Sony said the company's television lineup is still centred on its BRAVIA line of LCD TVs, but that XEL-1 represents the first step toward developing its OLED TV business.
"It's bound to become a leading technology," Sony's Lapointe said.
But it will take quite a while for OLED to become a practical alternative. Television industry experts are predicting that it will take as long as five or six years for OLED sets in the 40-inch range to come down to mainstream affordability.
In the meantime, consumers will just have to settle for inexpensive, high resolution, big screen LCD and plasma televisions with ever improving picture quality. Here are some models for the fall season with notable new features.
Sony Bravia KDL46XBR4
Sony's Bravia KDL46XBR4.
In independent tests by a number of electronics magazines, Sony's premium XBR4 Bravia LCD televisions consistently come out on top in terms of colour authenticity, black levels and image stability. The $3,599 KDL46XBR4, a 46-inch display that employs the 120 Hz technology mentioned earlier, delivers some of the smoothest video seen to date on an LCD television, and has a gorgeous glass-trimmed frame to boot.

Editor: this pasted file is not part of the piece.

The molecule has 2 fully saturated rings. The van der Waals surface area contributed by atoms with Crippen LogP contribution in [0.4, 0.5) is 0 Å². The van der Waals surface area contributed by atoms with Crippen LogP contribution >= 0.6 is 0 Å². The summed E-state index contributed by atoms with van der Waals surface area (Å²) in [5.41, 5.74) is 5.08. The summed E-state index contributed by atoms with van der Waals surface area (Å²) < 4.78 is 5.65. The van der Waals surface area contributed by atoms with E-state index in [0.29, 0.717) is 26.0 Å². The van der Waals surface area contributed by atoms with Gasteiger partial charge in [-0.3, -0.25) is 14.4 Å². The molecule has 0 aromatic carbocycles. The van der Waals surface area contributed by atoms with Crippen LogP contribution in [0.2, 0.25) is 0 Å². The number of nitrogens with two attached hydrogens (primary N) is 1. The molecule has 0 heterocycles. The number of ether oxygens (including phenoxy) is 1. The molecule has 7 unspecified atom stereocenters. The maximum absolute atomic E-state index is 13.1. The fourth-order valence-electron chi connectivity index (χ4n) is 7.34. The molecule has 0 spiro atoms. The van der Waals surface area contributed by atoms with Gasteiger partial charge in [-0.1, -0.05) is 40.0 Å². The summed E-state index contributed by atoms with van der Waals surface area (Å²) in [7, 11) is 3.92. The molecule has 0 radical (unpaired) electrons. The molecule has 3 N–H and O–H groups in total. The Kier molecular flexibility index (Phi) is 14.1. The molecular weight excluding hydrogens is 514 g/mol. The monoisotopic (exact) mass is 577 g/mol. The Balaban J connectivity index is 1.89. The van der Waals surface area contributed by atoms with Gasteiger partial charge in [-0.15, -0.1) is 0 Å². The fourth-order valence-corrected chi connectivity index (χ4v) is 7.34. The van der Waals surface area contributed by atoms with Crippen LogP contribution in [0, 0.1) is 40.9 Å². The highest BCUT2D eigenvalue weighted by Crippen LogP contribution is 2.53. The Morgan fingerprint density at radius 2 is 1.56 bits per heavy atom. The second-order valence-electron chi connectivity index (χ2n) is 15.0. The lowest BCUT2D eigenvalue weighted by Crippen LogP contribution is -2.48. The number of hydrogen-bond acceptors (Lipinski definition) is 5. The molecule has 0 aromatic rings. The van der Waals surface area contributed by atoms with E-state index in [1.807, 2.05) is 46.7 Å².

Panasonic Viera TH42PZ700
Panasonic's Viera TH42PZ700.
Panasonic's $2,499 TH42PZ700 Viera brings the pinnacle of plasma — a 1080p image resolution — to the masses. And while the company has gone on record acknowledging the continually shrinking market share of plasma in the television industry, it believes that serious home theatre enthusiasts who crave the best possible home theatre experience will continue to choose plasma for its distinctive benefits, the foremost of which is deep, cinematic blacks.
Sharp AQUOS LC52D64U
Sharp's AQUOS LC52D64U.